Even unusual names can crop up in a cluster. I taught a Codie and a Cobie in the same class. Never either one before or since.

No guarantees...

SuperBeagle Thu 09-Feb-17 19:51:17

I don't think it matters, although I'd be likely to avoid names in the top 10 unless I wanted them for sentimental reasons.

My DC1 has a name that was close to the top 10 (I think it was around 13-15) when he was born, but it was chosen for sentimental value. We don't know any other kids his age with the name. Obviously there must be a few kids out there with that name, but they aren't in our area.

On the other hand, I know two Mirandas in the same class, and Miranda is nowhere near the top 100 where I live. You can't pick it.

AllTheLight Thu 09-Feb-17 20:09:20

My friend's daughter is Pru which is outside the top 100, yet there's another in the same class!

Having said that, I have a slightly unusual name and I really like that!

Iwannasnack Thu 09-Feb-17 21:03:00

We also have the most common surname in the U.K. so have tried to avoid the most common names!

megletthesecond Thu 09-Feb-17 21:07:53

Yes. It was to me.

My name is common as muck and I've spent a lifetime being known as 'Meglet A' at school and work because there's usually three or four of us. It's a PITA.

My dc's might not have gift shop toys with their name on but at least their teachers will know who they are.

NataliaOsipova Thu 09-Feb-17 21:21:27

It's a bit like not everyone can be above average....100 names have to be in the top 100. And if yours is one? Well - there's another one (it probably worst case, two) in your child's class....but at least people know how to spell it. Just go with what you like....and you think your child might thank you for in 30 years!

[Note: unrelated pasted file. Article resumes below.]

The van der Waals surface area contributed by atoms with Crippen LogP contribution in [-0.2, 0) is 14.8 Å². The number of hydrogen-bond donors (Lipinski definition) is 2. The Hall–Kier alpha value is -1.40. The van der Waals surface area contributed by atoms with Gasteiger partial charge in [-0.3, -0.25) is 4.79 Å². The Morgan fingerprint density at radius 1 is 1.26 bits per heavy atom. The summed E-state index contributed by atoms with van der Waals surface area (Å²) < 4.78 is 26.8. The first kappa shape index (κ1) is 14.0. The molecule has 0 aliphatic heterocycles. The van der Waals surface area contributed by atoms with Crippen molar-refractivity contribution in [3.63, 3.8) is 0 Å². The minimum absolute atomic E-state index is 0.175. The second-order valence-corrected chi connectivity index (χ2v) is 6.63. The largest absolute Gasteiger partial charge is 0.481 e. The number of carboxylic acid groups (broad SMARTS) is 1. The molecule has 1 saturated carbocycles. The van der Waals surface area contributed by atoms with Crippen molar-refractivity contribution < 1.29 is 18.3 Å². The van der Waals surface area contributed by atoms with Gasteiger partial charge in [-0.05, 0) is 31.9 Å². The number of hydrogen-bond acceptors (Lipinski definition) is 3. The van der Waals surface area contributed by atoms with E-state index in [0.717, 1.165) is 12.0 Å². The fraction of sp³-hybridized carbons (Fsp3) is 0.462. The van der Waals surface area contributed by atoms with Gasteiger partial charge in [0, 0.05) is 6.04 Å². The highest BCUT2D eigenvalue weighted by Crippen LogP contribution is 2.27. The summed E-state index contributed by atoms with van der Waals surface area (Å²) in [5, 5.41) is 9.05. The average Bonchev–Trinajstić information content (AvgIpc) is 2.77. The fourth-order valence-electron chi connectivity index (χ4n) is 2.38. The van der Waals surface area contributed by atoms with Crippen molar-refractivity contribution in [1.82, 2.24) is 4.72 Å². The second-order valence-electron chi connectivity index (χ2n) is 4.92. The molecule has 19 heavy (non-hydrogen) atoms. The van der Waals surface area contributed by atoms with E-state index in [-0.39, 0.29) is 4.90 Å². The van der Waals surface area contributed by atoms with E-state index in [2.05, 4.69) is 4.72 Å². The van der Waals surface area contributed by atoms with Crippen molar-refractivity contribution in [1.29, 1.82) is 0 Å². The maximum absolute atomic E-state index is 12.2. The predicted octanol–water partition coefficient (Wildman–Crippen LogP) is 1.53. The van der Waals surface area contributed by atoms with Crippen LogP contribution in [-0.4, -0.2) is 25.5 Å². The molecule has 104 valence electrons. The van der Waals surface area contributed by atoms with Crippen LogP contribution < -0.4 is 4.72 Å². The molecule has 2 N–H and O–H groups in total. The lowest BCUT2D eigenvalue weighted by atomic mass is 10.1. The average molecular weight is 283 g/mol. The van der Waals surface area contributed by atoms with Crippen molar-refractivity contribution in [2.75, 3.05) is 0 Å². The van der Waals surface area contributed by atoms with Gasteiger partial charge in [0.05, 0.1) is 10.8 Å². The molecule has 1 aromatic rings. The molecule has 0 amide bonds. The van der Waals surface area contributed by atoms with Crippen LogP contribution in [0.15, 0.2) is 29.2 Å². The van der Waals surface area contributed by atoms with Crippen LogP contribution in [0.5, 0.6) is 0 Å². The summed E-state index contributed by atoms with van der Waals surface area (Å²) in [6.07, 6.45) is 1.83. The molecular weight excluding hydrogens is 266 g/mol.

reuset Thu 09-Feb-17 21:46:52

No, of course it doesn't matter a bit!

In the past people on here have said, that they like their child to stand out for their unusual name (it's usually some really daft name as well).

Somebody said the judges in dance competitions remembered her children because their names were so unusual (one was called Charity I think, I can't advanced search it), but you'd rather they were remembered for their talent really wouldn't you.

reuset Thu 09-Feb-17 21:52:46

It doesn't matter at all if you love the name, but names that suddenly spikes in popularity for a few years will be very associated with the era they were popular in, and may be considered passé in the future. My name was mooted on a baby names thread a few weeks ago and it got lots of "far too 80s" comments, I can see some well used names of today getting that kind of reaction in twenty or thirty years time.

That is a fair point. Difficult to avoid though, usual argument that you'd have to predict and avoid any future trends. Only really safe bet is to choose a name that was never in fashion or likely to be, alas usually for good reason. grin